Wyoming ranks 43rd nationwide for the percentage of women-owned businesses.
Let's talk about some of the structural barriers preventing women from being able to launch businesses and accumulate wealth in our state. Nationwide, the biggest obstacle to women starting businesses and those businesses seeing success is access to capital. This is just as true in Wyoming. (Maybe more so, hence our turn in the bottom 10.)
Despite evidence that women business owners make significant contributions to the economy—women business owners employ more than 4 million workers and contribute about $1 trillion to the economy—women continue to struggle to access capital. Not only does funding for women lag behind that of our male counterparts, once we are approved we're receiving smaller sums than our male counterparts.
Nationally, women own 30% of small businesses but receive only 4.4% of total dollars in conventional small business loans made.
Women receive 16% of the conventional loans made and 17% of SBA-backed loans.
Women receive more loan denials than men.
On top of that, we only receive about 7% of venture capital investments.
And, last but not least, women-owned businesses land only 3.5 percent of all federal contracts, far short of the 5 percent goal.
And a few other choice tidbits about structural obstacles: Women raise smaller amounts of capital and rely on personal sources of income more than men. Women are seen as “less credible” and “less legitimate” as entrepreneurs. Even women investors still prefer to work with men business owners (which means the resource gap won't be closed simply by having more women in VC—we have to change ingrained attitudes, too).
For more on all of this, the report from the US Senate Committee on Small Business and Entrepreneurship is a great resource. You can also check out reports here and here.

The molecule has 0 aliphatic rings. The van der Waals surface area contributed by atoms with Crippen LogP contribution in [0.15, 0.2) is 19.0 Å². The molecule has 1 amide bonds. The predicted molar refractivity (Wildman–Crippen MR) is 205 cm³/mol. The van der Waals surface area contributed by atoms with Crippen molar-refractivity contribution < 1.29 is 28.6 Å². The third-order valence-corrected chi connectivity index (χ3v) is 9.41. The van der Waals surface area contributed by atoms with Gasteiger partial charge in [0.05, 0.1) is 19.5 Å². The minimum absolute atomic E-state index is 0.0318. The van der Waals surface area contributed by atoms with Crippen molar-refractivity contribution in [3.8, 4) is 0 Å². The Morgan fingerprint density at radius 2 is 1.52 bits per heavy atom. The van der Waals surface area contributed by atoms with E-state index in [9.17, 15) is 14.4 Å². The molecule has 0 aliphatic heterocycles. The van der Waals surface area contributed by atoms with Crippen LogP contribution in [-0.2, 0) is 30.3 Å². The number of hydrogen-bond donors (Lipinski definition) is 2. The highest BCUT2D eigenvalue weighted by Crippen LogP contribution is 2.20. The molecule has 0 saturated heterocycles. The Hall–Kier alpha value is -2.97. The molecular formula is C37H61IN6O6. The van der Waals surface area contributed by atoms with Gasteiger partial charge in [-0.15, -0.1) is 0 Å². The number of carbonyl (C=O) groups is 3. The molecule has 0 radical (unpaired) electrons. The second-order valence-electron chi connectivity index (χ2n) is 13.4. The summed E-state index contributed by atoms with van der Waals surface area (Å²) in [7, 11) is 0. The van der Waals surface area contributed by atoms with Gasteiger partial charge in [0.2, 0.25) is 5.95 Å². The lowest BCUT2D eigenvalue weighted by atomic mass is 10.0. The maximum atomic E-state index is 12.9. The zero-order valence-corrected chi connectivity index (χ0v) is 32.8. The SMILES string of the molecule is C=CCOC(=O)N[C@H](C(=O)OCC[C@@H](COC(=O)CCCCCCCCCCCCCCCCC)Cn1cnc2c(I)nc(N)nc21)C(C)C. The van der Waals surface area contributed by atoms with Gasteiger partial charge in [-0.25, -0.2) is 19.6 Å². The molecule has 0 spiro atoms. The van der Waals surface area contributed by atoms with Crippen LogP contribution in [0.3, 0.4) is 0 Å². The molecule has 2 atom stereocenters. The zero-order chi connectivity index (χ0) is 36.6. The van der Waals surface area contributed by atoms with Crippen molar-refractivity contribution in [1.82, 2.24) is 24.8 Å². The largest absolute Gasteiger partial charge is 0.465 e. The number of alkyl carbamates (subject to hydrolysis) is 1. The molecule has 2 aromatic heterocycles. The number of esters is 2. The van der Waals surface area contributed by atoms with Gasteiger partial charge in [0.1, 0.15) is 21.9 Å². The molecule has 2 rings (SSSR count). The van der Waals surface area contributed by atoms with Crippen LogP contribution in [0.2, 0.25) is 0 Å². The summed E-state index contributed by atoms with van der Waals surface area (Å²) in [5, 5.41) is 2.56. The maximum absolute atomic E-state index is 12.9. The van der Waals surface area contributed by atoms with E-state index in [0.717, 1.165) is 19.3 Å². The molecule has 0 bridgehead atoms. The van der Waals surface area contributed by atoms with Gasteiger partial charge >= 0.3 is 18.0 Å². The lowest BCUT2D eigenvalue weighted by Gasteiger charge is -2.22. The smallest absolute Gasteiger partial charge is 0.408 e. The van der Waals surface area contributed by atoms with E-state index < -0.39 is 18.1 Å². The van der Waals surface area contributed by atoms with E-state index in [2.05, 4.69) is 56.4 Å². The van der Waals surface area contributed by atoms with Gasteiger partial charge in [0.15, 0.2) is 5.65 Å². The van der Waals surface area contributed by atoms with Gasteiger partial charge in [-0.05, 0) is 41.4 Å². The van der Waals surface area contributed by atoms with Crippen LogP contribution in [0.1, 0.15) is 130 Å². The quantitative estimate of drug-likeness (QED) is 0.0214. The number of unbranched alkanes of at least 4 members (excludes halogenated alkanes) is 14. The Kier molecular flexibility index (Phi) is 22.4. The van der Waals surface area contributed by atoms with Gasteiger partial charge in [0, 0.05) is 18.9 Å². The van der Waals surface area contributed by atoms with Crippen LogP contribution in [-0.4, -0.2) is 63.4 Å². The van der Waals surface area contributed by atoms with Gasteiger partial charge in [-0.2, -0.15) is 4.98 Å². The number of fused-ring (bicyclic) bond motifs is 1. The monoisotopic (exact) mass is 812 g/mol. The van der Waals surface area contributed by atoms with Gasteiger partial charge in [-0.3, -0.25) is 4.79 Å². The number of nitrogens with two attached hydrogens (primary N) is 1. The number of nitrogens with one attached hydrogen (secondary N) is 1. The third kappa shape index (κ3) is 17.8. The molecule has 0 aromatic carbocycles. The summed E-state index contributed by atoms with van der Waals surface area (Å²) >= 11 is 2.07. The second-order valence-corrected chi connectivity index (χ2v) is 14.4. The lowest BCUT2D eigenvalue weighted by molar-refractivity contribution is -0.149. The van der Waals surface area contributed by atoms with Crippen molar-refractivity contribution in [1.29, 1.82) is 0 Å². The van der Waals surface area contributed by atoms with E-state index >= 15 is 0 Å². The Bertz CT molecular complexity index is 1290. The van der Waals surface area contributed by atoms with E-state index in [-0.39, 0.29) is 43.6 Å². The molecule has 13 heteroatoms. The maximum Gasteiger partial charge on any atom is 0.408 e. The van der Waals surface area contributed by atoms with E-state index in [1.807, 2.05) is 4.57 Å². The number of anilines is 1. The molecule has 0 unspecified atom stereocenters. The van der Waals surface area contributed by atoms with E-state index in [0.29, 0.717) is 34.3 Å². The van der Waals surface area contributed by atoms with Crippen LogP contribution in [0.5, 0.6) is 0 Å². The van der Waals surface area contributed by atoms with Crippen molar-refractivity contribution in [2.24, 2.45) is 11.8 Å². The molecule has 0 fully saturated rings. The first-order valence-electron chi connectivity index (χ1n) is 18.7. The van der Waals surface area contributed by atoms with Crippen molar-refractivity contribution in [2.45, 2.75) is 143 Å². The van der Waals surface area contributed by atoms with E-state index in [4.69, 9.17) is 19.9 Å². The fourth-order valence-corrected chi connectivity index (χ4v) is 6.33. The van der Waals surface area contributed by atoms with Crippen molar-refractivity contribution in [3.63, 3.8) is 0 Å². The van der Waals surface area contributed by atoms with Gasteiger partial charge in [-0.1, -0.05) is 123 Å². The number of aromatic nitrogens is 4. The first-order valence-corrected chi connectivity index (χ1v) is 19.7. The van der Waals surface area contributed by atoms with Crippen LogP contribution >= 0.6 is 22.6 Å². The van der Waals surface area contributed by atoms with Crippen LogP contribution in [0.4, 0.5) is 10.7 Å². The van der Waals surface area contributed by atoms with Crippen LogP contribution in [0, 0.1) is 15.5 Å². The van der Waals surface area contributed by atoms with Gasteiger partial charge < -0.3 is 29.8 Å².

This is a good place to talk about how *all* structural issues, obstacles, and challenges amplify and exacerbate each other.
Women are subject to the wage gap which gives us less economic security, which, in turn, affects our ability to save—or capitalize new businesses. Because we have less access to traditional loans, as detailed above, women are more reliant on personal sources of financing.
Women are more likely to bear the burden of unpaid care work which gives us fewer hours for paid work. That unequal distribution of unpaid caregiving and domestic work have a significant impact on our ability to launch businesses and accumulate wealth.
Women are largely absent from the tax code which means that we’re more likely to pay more in taxes due to both the pink tax and a regressive tax structure, further depleting our resources.
Taken together, it paints a grim picture that crowds out possibilities for most women, and reminds us that it is *remarkable* that women are starting and running successful businesses at all!
Together, we can make changes that will help unlock the potential that women have to run successful businesses. We can close the gender wage gap. Eliminate regressive tax structures. Increase access to capital. Jumpstart women-owned businesses.
Women entrepreneurs can be a boon to Wyoming’s economy—at a time when our entrepreneurship is sorely needed.
Some bright spots!
The Wyoming Council for Women has started highlighting female entrepreneurs in Wyoming—there are absolutely great examples of women in Wyoming who have beat these odds, overcome these obstacles, and are launching and running successful businesses. Kylah Bowers owner of Altitude Drug in Pinedale and Ariane Jimison owner of Pizza Carrello in Gillette are two examples of women entrepreneurs in Wyoming.
Chambers of Commerce can be helpful in highlighting their female business owners, too. The Jackson Hole Chamber of Commerce, for example, plans to kick off 2020 and celebrate the 100th anniversary of the 19th Amendment with a January 2nd Business Over Breakfast highlighting women business owners.